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INTRODUCTION

13

589/1193–658/1260.38 No wonder that hundreds of posts became available for men of religious training. Many itinerant and emigrant teachers and students, amongst them refugees from al-Andalus, the Maghrib, and the eastern parts of the Muslim world, manned those posts.39 They made Damascus, Aleppo, and some minor Syrian towns, into cosmopolitan Muslim intellectual centers.40 Sources Nearly all Syrian chroniclers of the Ayy¨bid and Maml¨k period were ulåma (rather than statesmen or civil bureaucrats, court historians, or members of the military elite). They seem to have been motivated by a genuine personal interest in history, primarily that of their region, a sense of duty to record the eventful decades of the crusading era, and especially—to preserve the information about the lives and achievements of fellow Muslim scholars. Most chroniclers formulated, in one way or another, their conviction that the work they were producing had an edifying purpose; that history teaches values and morals, that it should serve in the instruction of rulers and promote the unity of the umma.41 The typical Syrian chronicle of the thirteenth century divides each year’s records into two nearly even sections: ªawådith—a presentation of the most important events, and wafayåt—concise obituaries of the noteworthy people who had died during that year, especially ulamå. Biographical dictionaries supply some lengthier and more intimate portraits of men (and a few women) of that era, along with numerous rather disappointingly curt accounts. When chroniclers and biographers relate events of their own times, and biographies of people they had known personally, they do not hesitate to add personal remarks and insert autobiographical material. With the additional tales and anecdotes (ªikåyåt), extraordinary facts (mujibåt),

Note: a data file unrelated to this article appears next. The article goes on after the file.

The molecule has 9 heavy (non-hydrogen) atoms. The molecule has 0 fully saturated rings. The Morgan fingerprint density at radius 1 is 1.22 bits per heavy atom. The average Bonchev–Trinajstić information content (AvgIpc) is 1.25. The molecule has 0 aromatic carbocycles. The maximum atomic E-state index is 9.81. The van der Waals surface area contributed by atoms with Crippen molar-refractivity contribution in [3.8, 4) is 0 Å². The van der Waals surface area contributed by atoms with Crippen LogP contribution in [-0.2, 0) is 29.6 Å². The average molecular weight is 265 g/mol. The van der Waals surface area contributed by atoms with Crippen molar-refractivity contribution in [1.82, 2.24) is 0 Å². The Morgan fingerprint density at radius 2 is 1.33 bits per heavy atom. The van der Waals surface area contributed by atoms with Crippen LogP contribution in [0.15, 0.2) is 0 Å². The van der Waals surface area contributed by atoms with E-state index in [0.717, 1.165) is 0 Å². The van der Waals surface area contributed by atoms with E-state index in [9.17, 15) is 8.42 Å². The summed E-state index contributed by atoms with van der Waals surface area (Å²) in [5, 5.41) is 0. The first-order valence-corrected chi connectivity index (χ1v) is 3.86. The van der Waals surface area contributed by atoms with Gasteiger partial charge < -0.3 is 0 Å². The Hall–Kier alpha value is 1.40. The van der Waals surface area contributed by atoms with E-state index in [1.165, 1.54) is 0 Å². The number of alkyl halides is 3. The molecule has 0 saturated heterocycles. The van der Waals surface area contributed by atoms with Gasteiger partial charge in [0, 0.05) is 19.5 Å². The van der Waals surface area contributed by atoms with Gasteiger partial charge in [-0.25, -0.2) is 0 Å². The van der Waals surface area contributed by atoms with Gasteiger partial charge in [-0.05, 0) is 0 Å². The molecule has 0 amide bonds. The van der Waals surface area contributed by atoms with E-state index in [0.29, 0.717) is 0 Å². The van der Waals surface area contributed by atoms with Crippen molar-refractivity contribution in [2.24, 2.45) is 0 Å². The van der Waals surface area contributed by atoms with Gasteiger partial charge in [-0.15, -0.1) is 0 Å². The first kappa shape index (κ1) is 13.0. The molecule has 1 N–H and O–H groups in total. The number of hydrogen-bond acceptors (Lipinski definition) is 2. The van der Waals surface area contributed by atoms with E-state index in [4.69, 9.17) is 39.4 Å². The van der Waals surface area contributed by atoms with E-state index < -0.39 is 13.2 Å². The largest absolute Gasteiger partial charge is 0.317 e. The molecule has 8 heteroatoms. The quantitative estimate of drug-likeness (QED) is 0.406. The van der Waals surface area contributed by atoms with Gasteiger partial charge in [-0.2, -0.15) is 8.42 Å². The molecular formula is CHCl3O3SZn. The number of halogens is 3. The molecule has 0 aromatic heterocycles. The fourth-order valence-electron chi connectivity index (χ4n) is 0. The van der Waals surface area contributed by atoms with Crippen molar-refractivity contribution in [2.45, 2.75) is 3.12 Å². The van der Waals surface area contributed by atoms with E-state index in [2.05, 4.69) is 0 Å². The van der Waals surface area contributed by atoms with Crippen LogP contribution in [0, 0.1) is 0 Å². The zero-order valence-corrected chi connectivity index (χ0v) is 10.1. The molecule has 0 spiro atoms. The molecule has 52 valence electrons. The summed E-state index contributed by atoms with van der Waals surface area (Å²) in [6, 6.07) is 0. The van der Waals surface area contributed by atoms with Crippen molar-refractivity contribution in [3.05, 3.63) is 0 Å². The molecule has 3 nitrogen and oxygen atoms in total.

According to Rabbat, the institution was a specic product of the counter-crusade era, and disappeared by the middle of the fourteenth century. 38 Humphreys, “Politics,” 169–171. 39 Already in the Få†imid period a substantial portion of the elite was non-native (Humphreys, “Towards a History,” 12; idem, “Politics,” 165). 40 Gilbert, “Institutionalization,” 105–135; Humphreys, “Politics,” 164–165. 41 Richards, “Imåd al-Dn,” 143; Ibn al-Athr, al-Kåmil, 1:6–9; Ab¨ Shåma, al-Rawatayn, 1:180.

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Jsrc 007 talmon heller islamic piety in medieval syria mosques, cemeteries and sermons under the zan  

Jsrc 007 talmon heller islamic piety in medieval syria mosques, cemeteries and sermons under the zan  

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